Continuing a practice already operative fourteen times in the first edition, Richardson casts one crucial scene in Volume IV (between Tomlinson, Clarissa, and Lovelace, pp. 225-28) more explicitly into dramatic form. He does so by borrowing from playwrighting the convention of prefacing each speech in a dialogue with the speaker's name. His choice is excellent for its context. Tomlinson's role, as a master of disguise serving Lovelace by deceiving Clarissa, is carried off with the flair of a well-acted stageplay that arouses new suspense.

Many of the larger revisions (like most of the small ones discussed in Part I of this paper) are essentially stylistic. They range in quality, as do all of Richardson's changes, but often they clearly improve the text. Some changes transform minor passages into vivid images by adding tiny new details that further animate even sentences that were already good. As if he were auctioning off a prize heifer, James Harlowe directs Solmes' gaze toward Clarissa. In the first edition he said simply: "Look at her person! Think of her qualities! — All the world confesses them" (II, 187); but the full weight of his boorishness is more powerfully felt through this revision: "Look at her person! (and he gazed at me, from head to foot, pointing at me, as he referred to Mr. Solmes). Think of her fine qualities! — All the world confesses them" (2nd ed., II, 184).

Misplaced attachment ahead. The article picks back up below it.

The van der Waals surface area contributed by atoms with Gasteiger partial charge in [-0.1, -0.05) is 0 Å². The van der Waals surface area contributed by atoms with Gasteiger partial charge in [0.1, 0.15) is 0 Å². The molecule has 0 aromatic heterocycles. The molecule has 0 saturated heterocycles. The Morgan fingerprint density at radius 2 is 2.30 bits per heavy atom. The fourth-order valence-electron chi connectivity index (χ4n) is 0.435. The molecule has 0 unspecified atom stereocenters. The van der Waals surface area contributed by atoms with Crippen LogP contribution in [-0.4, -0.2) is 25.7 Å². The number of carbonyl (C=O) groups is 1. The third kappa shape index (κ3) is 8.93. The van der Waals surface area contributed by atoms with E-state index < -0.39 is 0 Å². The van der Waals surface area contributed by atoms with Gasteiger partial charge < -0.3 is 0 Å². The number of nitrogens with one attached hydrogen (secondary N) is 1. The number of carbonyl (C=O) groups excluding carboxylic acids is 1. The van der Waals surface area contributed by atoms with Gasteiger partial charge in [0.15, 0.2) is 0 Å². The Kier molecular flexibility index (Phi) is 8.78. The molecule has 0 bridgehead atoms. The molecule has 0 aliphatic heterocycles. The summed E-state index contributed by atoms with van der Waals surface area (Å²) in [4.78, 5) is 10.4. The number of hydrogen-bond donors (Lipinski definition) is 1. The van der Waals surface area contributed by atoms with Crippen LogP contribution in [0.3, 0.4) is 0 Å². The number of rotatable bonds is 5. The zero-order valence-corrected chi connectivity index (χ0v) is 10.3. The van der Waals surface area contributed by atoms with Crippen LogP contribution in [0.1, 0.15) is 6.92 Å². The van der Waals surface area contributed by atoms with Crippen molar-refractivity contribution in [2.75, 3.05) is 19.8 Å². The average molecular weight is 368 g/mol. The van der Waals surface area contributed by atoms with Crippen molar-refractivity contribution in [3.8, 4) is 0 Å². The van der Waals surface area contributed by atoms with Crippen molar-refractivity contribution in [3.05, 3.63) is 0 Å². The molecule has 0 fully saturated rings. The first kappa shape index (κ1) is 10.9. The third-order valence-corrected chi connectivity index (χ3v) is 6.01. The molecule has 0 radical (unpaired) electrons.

More intensity is also built into another passage that presents Clarissa waiting in silence for her mother to recognize her. It first read: "After some time, she ask'd me coldly, What directions I had given for the day?" (1st ed., I, 120). This is reworked by combining a specific temporal reference with evidence of Clarissa's anxiety: "I believe it was a quarter of an hour before she spoke to me (my heart throbbing with the suspense all the time); and then she asked coldly, What directions I had given for the day?" (2nd ed., I, 120). A final example shows, by its original and altered forms, how Richardson simplified and improved several clumsy, confusing sentences: "He was grieved at his heart, that he had so little share in my favour or confidence, as he had the mortification to find, by what I had said, he had" (1st ed., III, 36). In 1749 it is trimmed neatly to: "He was grieved at his heart, to find that he had so little share in my favour or confidence" (2nd ed., III, 35).